By Bridget C.E. Dooling & Laura Stanley. Full Text.
This Essay evaluates two specific flexibilities granted during the COVID-19 pandemic that made it easier for patients to access buprenorphine and methadone. First, the Drug Enforcement Administration (DEA) allowed practitioners to prescribe buprenorphine using telemedicine without first conducting an in-person medical exam. Second, the Substance Abuse and Mental Health Services Administration (SAMHSA) made it easier for patients to have a take-home supply of methadone, reducing many patients’ need to make a daily trip to an opioid treatment program. The White House Office of National Drug Control Policy indicated that extending pandemic flexibilities for treating opioid use disorder is a priority for the Biden Administration, and this Essay provides a roadmap for the executive branch to do so.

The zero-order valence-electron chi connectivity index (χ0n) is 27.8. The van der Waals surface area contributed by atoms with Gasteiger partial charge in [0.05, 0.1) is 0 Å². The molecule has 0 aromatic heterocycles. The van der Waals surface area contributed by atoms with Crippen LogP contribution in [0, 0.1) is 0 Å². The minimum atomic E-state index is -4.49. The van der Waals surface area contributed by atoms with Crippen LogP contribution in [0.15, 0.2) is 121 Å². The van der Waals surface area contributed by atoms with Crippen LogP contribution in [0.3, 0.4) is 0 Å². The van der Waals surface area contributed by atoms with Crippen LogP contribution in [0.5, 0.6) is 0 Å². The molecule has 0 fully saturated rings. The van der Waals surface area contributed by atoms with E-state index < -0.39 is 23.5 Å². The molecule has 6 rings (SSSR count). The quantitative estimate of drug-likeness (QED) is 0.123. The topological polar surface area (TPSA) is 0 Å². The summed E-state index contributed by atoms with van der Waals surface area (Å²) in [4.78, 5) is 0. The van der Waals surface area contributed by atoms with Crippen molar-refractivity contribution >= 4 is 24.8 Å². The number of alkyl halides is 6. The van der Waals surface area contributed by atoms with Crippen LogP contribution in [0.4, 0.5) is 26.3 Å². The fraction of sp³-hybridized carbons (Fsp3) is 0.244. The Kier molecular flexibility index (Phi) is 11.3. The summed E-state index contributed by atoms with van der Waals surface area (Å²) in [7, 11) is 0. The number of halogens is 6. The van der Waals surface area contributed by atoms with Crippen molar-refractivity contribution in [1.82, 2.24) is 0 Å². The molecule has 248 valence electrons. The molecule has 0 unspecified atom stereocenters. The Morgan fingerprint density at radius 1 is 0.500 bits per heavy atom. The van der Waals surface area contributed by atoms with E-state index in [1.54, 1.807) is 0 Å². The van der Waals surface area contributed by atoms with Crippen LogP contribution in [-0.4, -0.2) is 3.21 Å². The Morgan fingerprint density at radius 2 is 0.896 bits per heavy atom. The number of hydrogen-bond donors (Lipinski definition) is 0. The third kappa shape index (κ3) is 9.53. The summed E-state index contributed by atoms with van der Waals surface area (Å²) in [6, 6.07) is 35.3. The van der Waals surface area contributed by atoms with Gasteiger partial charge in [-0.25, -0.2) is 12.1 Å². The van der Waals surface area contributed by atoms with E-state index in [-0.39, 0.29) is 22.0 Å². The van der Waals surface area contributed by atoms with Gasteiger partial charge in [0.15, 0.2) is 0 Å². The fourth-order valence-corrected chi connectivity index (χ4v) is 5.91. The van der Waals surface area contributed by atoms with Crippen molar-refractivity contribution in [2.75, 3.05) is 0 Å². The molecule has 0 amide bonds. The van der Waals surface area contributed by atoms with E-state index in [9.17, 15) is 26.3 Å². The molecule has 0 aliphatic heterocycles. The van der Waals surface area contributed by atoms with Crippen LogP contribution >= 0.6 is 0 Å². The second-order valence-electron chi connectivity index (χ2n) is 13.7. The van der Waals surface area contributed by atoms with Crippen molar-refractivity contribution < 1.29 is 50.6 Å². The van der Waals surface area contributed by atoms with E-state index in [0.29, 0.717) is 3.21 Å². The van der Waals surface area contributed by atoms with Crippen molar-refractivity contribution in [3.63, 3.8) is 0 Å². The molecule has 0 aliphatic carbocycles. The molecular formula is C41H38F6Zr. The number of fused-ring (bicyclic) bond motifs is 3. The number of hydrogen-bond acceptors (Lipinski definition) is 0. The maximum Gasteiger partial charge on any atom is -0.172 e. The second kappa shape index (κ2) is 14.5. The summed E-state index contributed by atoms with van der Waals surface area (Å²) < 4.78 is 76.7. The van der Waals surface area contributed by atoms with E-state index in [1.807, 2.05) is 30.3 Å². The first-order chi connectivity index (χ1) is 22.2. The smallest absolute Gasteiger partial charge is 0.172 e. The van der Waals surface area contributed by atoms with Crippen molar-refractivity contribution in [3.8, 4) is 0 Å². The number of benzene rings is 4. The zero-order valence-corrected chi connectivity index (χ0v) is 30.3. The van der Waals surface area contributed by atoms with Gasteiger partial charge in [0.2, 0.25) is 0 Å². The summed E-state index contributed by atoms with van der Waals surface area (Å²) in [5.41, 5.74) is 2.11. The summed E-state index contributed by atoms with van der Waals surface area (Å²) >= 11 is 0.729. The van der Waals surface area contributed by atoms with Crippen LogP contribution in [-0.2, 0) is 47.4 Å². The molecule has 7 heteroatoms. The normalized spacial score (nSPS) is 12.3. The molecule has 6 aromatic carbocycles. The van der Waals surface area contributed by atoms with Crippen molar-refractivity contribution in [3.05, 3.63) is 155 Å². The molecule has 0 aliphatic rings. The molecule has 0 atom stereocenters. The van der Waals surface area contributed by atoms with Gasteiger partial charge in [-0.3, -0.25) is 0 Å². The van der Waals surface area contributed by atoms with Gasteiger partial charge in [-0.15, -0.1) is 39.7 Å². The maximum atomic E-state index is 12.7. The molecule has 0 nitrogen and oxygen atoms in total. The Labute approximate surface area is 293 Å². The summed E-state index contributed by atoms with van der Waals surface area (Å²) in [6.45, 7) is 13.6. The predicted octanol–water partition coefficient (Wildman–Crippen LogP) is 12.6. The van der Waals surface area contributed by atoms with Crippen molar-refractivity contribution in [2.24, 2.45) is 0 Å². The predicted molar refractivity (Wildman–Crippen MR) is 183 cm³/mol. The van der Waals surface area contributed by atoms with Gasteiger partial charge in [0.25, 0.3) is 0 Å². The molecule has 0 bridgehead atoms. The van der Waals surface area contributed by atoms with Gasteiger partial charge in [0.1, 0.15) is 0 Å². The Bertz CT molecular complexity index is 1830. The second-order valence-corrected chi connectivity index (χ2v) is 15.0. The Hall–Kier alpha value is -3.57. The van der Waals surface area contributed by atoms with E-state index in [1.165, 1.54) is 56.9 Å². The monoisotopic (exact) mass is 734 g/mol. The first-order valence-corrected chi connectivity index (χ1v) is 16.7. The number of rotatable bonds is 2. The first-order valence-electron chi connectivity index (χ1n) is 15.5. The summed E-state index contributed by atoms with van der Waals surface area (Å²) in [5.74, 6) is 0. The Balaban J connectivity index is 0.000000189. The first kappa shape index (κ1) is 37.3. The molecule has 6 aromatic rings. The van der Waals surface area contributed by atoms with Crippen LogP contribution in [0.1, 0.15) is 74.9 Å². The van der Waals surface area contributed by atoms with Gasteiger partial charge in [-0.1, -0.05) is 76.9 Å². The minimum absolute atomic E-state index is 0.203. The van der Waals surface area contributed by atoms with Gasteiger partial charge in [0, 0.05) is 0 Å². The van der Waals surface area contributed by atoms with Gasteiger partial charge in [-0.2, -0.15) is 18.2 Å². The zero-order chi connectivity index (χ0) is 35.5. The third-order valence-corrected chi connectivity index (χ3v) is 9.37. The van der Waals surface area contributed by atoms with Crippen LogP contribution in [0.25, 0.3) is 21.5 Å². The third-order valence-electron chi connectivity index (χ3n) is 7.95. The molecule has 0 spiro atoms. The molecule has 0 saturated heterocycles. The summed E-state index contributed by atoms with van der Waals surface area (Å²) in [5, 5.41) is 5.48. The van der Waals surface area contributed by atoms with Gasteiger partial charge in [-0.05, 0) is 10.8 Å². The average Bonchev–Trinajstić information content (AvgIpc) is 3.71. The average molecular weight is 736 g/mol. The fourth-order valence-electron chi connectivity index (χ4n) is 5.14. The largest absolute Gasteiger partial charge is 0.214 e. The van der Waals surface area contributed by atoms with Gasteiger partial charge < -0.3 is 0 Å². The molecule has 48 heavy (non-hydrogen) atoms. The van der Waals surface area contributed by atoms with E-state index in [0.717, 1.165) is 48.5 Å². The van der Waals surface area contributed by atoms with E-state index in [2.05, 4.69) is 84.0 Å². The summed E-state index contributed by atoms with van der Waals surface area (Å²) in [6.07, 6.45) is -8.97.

While Congress could certainly make the changes permanent through legislation, this Essay provides an independent assessment of whether DEA and SAMHSA have the statutory authority to extend these flexibilities after the COVID-19 public health emergency ends by making changes to their regulations using the notice-and-comment rulemaking process under the Administrative Procedure Act (APA). The main finding is that DEA and SAMHSA have regulatory mechanisms available to extend the flexibilities described above. In addition, the U.S. HHS Secretary’s opioid-specific public health emergency declaration could offer a longer term, but still impermanent, legal pathway to extend these flexibilities beyond the current pandemic.